What is muscle pain?
Muscle pain is common, especially if you have started a new type of exercise or activity and are using muscle groups in a way that they are not accustomed to.
Muscle pain causes
One of the key causes of muscle pain is starting a new activity, or increasing the intensity of an activity that you normally do. This type of muscle pain usually occurs one or two days after you have exercised. It doesn’t tend to last long, and is generally a positive sign that you are working your muscles differently. By practising the activity regularly, your muscles should keep getting stronger and ache less afterwards.1
However, muscle pain can sometimes be due to an injury during exercise, in which case it is more likely to hurt immediately, and be felt more as a sharp pain than an ache.1
Muscle pain types
Muscle pain can be due to starting a new type of activity or exercise, or intensifying your exercise routine, but it can also be due to an injury.
How do I know if I have a strain or sprain?
Sprains and strains are most likely to affect your ankle, foot, wrist, thumb, knee, leg or back. The area is likely to look swollen or bruised and you may feel like you can’t put any weight on it, or use it as you normally would. You may feel a cramping sensation or spasms.2
Muscle pain symptoms
Muscle pain due to new activity is normally quite a dull ache. Muscles may feel tender and stiff. If it’s due to an injury, the pain will probably feel sharper and you won’t be able to put any pressure or weight on the affected area.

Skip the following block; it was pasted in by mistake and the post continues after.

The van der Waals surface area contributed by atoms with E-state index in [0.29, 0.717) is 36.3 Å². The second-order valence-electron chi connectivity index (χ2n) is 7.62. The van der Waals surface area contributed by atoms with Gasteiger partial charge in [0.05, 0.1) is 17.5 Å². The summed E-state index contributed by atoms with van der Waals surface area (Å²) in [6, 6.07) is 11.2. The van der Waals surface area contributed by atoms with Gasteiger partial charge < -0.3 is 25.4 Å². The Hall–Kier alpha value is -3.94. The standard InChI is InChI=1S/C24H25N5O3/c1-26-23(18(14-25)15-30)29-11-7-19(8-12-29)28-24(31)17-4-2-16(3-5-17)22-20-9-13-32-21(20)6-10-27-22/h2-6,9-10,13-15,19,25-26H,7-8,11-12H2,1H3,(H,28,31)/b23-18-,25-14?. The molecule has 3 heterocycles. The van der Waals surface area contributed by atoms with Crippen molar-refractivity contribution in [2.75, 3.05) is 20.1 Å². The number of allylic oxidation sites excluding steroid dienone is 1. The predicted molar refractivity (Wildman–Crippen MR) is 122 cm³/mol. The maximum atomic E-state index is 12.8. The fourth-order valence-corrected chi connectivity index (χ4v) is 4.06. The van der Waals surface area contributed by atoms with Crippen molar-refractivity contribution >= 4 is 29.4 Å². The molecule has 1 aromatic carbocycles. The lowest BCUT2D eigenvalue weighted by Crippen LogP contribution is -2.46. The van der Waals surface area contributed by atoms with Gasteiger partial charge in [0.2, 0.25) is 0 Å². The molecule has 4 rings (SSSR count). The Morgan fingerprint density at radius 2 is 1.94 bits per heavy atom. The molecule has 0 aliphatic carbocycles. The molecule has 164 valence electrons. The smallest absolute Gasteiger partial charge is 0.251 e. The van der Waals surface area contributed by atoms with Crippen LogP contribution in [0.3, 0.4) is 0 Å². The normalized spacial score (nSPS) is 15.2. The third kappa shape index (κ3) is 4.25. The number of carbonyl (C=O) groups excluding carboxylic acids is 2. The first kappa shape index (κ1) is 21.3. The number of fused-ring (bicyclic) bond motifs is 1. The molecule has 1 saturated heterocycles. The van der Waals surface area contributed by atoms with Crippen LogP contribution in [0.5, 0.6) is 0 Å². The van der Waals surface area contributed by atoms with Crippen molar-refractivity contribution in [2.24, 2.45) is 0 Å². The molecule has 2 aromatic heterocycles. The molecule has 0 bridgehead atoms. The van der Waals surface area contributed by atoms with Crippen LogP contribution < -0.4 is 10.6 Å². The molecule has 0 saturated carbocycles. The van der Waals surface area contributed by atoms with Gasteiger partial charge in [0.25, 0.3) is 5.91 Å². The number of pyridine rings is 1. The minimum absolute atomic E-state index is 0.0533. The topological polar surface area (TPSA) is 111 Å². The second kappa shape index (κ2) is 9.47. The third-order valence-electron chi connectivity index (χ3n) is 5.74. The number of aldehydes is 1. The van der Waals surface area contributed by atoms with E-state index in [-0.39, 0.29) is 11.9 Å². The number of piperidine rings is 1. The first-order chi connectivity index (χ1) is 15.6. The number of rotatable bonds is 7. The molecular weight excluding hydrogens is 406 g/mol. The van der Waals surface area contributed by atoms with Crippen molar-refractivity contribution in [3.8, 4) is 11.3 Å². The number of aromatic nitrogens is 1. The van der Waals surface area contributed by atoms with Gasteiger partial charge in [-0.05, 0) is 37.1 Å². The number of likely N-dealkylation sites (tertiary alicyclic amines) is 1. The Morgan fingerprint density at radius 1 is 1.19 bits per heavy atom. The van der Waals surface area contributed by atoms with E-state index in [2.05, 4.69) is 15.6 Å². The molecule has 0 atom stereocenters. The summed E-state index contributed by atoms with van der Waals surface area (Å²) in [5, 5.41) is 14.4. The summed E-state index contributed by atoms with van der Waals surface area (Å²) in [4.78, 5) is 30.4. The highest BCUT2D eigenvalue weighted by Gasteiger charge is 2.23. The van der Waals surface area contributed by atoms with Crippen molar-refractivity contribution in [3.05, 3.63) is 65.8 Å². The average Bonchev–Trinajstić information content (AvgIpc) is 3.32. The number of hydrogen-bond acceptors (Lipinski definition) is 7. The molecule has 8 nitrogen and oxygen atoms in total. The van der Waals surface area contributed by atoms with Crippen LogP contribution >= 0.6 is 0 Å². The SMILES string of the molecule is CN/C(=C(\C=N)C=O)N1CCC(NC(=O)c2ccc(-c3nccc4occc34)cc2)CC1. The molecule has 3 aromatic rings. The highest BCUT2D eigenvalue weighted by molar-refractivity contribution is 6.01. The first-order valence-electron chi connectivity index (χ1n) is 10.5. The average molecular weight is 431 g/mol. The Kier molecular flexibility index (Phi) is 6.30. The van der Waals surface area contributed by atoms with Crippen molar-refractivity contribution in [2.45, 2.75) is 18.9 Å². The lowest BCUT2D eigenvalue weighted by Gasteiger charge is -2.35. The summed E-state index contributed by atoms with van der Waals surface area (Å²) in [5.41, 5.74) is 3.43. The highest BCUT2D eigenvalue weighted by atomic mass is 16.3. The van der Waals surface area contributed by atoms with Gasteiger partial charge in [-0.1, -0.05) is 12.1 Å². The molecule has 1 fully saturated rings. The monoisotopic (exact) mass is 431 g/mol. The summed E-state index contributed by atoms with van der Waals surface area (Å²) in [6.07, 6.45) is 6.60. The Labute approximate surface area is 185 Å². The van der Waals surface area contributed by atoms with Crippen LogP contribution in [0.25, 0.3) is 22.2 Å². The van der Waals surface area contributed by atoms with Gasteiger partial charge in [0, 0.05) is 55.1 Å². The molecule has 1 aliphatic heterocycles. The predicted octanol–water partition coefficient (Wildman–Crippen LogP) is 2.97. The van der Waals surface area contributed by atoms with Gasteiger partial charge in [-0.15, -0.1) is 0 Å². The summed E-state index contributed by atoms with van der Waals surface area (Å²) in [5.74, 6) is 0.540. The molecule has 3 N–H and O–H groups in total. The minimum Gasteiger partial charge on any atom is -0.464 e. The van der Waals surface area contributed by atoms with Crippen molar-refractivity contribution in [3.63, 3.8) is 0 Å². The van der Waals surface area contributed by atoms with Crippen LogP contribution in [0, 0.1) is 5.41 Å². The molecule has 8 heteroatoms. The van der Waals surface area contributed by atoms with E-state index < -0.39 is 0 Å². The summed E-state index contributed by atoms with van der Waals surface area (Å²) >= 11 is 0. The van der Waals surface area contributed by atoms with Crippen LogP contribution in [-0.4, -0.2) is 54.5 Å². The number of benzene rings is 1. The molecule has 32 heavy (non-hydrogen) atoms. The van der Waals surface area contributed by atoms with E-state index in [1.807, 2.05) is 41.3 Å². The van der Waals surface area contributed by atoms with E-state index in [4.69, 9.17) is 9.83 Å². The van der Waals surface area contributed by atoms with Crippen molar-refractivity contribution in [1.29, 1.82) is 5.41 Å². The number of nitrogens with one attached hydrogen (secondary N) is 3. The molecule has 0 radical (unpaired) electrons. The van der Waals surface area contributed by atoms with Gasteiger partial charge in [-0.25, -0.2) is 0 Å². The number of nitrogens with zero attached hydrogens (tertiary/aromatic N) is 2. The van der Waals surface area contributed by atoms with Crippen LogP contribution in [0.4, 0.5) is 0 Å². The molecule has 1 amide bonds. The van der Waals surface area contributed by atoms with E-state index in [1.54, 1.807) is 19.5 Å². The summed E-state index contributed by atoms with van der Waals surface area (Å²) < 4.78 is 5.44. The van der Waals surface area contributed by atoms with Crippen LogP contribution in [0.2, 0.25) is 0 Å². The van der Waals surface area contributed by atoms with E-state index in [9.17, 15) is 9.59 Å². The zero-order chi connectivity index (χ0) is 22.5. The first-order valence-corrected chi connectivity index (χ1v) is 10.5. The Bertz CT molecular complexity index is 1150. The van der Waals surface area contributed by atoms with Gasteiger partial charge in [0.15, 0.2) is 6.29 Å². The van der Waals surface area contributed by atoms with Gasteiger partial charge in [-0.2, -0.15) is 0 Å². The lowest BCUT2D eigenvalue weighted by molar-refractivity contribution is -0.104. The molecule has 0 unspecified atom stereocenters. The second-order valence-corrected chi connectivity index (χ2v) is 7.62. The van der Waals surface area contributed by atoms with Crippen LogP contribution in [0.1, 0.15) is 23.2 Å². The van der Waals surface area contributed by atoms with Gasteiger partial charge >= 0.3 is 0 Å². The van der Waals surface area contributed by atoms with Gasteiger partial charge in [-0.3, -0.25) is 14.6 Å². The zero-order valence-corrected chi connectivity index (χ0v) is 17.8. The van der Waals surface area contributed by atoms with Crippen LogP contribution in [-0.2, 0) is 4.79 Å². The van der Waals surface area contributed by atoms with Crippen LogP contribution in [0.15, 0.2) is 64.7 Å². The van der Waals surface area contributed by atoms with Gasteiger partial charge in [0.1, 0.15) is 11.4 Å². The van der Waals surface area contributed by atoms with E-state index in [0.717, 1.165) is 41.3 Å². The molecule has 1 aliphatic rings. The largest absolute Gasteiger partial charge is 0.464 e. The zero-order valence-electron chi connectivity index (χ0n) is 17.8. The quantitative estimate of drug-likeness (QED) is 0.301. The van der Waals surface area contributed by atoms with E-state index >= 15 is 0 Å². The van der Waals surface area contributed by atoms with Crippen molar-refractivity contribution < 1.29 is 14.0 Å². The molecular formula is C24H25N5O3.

Muscle pain relief
It’s best to start any new activity gradually and gently to allow the muscles time to adapt to new movements. And, if you warm up before you start exercising, you’re less likely to suffer an injury.1
If your muscles are sore from learning a new activity, you can still continue to exercise, but be sure to warm up first. If you have a muscle injury, however, you may need to rest it until you have recovered. If you’re not sure, you should make an appointment to talk to your GP about it.1
If you think you have a strain or sprain, remember the word ‘RICE’. In this context it stands for:2
• Rest: try not to put any weight on the injury and stop doing the activity
• Ice: apply an ice pack (a bag of frozen peas will do) – wrapped in a cloth or towel for around 20 minutes every few hours
• Compression: wrap a bandage around the injured area for support
• Elevate: If it’s your ankle, foot, knee or leg, keep it raised, resting on a pillow, as much as you can
Avoid heat on the affected area, when you have a strain or sprain, for the first few days, so don’t use heat packs or have a hot bath.2
Once you can move the injured area without it being too painful, try and move it as much as possible to prevent it getting stiff.2
There are pain relieving gels or creams available which you can gently apply to the affected area. Ask your pharmacist for advice on which product is best for you. You can also take ibuprofen or paracetamol orally. If you apply a treatment onto the skin, check the ingredients first before swallowing any medication as well, to make sure you don’t take too much of the same type of pain relief. If you’re unsure, ask your pharmacist about this as well.2
You should feel much less pain after two weeks, but it could take longer. You might benefit from some physiotherapy, so it’s worth asking your GP for advice if the discomfort is not getting better or is getting worse.2